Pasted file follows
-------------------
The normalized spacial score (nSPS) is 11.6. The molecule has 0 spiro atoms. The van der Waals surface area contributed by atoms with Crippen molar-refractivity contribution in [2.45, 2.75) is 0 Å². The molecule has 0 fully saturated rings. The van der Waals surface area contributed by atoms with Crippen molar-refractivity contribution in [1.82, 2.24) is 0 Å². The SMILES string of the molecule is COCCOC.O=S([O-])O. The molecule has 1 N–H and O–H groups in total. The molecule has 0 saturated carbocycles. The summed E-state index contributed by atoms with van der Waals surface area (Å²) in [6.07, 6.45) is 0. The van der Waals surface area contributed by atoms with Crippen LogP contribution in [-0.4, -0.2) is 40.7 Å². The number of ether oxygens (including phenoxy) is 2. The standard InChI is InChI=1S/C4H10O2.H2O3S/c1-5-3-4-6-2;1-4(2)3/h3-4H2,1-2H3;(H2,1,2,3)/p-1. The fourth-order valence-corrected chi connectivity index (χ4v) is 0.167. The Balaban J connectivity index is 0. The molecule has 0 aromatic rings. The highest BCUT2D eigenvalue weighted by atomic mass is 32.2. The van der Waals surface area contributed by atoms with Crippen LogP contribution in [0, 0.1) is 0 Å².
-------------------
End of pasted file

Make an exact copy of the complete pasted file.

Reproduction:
The normalized spacial score (nSPS) is 11.6. The molecule has 0 spiro atoms. The van der Waals surface area contributed by atoms with Crippen molar-refractivity contribution in [2.45, 2.75) is 0 Å². The molecule has 0 fully saturated rings. The van der Waals surface area contributed by atoms with Crippen molar-refractivity contribution in [1.82, 2.24) is 0 Å². The SMILES string of the molecule is COCCOC.O=S([O-])O. The molecule has 1 N–H and O–H groups in total. The molecule has 0 saturated carbocycles. The summed E-state index contributed by atoms with van der Waals surface area (Å²) in [6.07, 6.45) is 0. The van der Waals surface area contributed by atoms with Crippen LogP contribution in [-0.4, -0.2) is 40.7 Å². The number of ether oxygens (including phenoxy) is 2. The standard InChI is InChI=1S/C4H10O2.H2O3S/c1-5-3-4-6-2;1-4(2)3/h3-4H2,1-2H3;(H2,1,2,3)/p-1. The fourth-order valence-corrected chi connectivity index (χ4v) is 0.167. The Balaban J connectivity index is 0. The molecule has 0 aromatic rings. The highest BCUT2D eigenvalue weighted by atomic mass is 32.2. The van der Waals surface area contributed by atoms with Crippen LogP contribution in [0, 0.1) is 0 Å².